The story of men at war and that of the esteemed Pulitzer prize winning war correspondent Ernie Pyle. Soon after the U.S. entry into World War II, Pyle joined C Company, 18th Infantry in ... See full summary »
William A. Wellman
A tribute to the U.S. 442nd Regimental Combat Team, formed in 1943 by Presidential permission with Japanese-American volunteers. We follow the training of a platoon under the rueful command of Lt. Mike Grayson who shares common prejudices of the time. The 442nd serve in Italy, then France, distinguishing themselves in skirmishes and battles; gradually and naturally, Grayson's prejudices evaporate with dawning realization that his men are better soldiers than he is. Not preachy. Written by
Rod Crawford <email@example.com>
Towards the end of the film, reference is made to a Piper Cub aircraft being used for spotting/reconnaissance. The original Piper Cub was manufactured from 1938-1947. In military configuration, from 1943-1946, it was officially known as the L-4 "Grasshopper" (since it was painted Army Olive drab), but most soldiers still called them "Cubs." There were actually over 5,400 produced for the US military during that time. See more »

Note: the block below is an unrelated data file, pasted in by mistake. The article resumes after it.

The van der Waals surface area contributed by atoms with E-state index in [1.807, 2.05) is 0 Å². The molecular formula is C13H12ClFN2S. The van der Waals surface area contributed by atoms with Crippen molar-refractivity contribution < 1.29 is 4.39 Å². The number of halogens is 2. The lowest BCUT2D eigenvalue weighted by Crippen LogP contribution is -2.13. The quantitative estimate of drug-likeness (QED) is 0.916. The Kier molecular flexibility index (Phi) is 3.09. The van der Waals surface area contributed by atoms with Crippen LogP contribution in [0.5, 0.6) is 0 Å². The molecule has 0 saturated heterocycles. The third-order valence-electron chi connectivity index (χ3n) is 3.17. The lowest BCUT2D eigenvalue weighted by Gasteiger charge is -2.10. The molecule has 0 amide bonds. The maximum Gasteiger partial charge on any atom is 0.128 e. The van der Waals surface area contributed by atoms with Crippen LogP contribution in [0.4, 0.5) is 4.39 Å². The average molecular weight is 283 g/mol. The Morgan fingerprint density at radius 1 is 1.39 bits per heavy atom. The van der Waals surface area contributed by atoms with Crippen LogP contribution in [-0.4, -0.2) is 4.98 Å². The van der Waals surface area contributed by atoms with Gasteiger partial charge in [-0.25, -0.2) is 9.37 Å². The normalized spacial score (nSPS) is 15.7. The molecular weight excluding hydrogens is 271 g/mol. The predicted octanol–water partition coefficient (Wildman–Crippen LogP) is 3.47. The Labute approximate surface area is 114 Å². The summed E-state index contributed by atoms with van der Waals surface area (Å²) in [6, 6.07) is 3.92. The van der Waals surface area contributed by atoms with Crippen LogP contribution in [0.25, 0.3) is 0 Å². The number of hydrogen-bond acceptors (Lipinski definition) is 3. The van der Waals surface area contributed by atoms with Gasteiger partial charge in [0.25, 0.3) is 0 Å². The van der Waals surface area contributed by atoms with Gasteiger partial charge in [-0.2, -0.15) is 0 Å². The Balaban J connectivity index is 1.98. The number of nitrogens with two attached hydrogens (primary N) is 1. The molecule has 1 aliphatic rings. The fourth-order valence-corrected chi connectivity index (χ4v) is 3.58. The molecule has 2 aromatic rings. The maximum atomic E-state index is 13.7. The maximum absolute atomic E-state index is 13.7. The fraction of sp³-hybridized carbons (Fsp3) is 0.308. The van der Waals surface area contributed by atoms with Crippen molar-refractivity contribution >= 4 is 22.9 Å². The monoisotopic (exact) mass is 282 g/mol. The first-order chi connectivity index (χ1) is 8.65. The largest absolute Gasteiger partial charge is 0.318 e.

While Lt Grayson is observing his troops running the obstacle course during training, there is a pouch for two .45-caliber pistol magazines on his belt. Yet he is not carrying a pistol or any other weapon. See more »
Kanakas. The ones from Hawaii. You know what they call us mainlanders? Kotonks. The way they tell it if you rap on our heads it's like hitting a coconut. Hollow heads, you know? Kotonk, kotonk, kotonk.
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American history to be definitely remembered and honoured...
This film depicts (for a 50's war flick) the trials of the 442nd Infantry Regiment, a group of ALL-VOLUNTEER Japanese-American soldiers that fought in Europe against the Axis forces. The soldiers in this unit volunteered from the concentration, err... internment camps to fight for their and our country. They performed brilliantly and became the highest decorated unit in U.S. Army history. Former Senator Daniel Inouye was an officer in the 442nd, too!
While this is not the most exciting war movie ever made, it is certainly worth adding to a collection, especially since it can be bought in a 2-VHS set with "Gung Ho." Of special note is the scene where two German soldiers are trying to make heads-or-tails of of the Japanese chatter on field phone lines they are tapping.
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